This Cinderella story features a bounty that is awarded not by a prince but by an education. Adeline's commitment to writing, combined with the unfortunate dislocation of her family, allows her a way out of the dysfunctional relationship of her damaged, fractured family. However, Adeline learns the lesson that many heroes learn, that things can always get worse. Ultimately her story is about suffering, and about the basic attitude of herself in relationship to a family that mistreats her out of brokenness and confusion. In the end, the meaning is made even more clear as Adeline goes to Aunt Baba in her final days, with the hope of restoring the honor and health of her family and of her legacy.
Aunt Baba is like the fairy godmother to Adeline, and she helped Adeline to develop a healthy relationship toward women, given the difficult example of her Adeline's selfish, perhaps abusive stepmother.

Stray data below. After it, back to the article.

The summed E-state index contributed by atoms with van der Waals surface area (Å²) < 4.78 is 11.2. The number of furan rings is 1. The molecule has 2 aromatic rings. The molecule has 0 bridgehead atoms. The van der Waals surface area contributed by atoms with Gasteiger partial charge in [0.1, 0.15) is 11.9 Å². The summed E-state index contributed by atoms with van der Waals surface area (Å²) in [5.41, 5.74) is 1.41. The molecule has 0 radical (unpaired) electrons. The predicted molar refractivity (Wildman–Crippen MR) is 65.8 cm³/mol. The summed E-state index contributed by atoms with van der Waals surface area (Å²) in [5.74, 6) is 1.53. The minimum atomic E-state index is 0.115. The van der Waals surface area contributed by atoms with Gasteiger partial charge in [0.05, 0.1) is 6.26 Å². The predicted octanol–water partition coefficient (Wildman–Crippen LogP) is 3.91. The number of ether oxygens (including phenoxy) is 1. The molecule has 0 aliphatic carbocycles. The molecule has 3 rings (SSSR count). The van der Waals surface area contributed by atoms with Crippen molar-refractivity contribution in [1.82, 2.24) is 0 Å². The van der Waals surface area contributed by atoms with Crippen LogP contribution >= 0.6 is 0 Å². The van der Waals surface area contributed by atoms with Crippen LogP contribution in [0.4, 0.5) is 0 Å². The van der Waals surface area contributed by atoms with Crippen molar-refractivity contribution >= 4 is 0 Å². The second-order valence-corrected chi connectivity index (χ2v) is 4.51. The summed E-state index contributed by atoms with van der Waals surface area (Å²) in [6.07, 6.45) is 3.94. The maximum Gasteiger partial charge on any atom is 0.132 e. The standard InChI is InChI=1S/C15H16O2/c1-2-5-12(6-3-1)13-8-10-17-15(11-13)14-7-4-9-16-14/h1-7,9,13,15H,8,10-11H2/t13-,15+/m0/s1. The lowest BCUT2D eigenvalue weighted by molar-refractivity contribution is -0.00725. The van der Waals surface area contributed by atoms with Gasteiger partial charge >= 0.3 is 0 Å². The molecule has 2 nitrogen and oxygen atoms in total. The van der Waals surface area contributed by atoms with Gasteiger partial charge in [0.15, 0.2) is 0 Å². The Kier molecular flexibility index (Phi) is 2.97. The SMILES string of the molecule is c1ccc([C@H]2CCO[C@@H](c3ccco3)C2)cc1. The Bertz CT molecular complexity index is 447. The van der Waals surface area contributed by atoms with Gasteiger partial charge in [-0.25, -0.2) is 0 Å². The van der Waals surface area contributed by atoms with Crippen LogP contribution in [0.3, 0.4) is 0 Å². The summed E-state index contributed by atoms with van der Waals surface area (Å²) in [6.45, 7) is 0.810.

Another main concern of the story is to address the question of inherited suffering, which occurs when emotional damage in the life of the parent is shown to be transferred to the child by systemic mistreatment, leading the child to develop depression and anxiety. In this novel, Adeline must overcome her natural temptation to hate her family and to despise her heritage, but her response is humble and willing to give her own people the benefit of the doubt. This entitles her to reap the reward of her inheritance through the untimely death of her step mother to cancer, suggesting that maybe the universe itself might be willing to reward virtuous behavior with swift justice and an inheritance.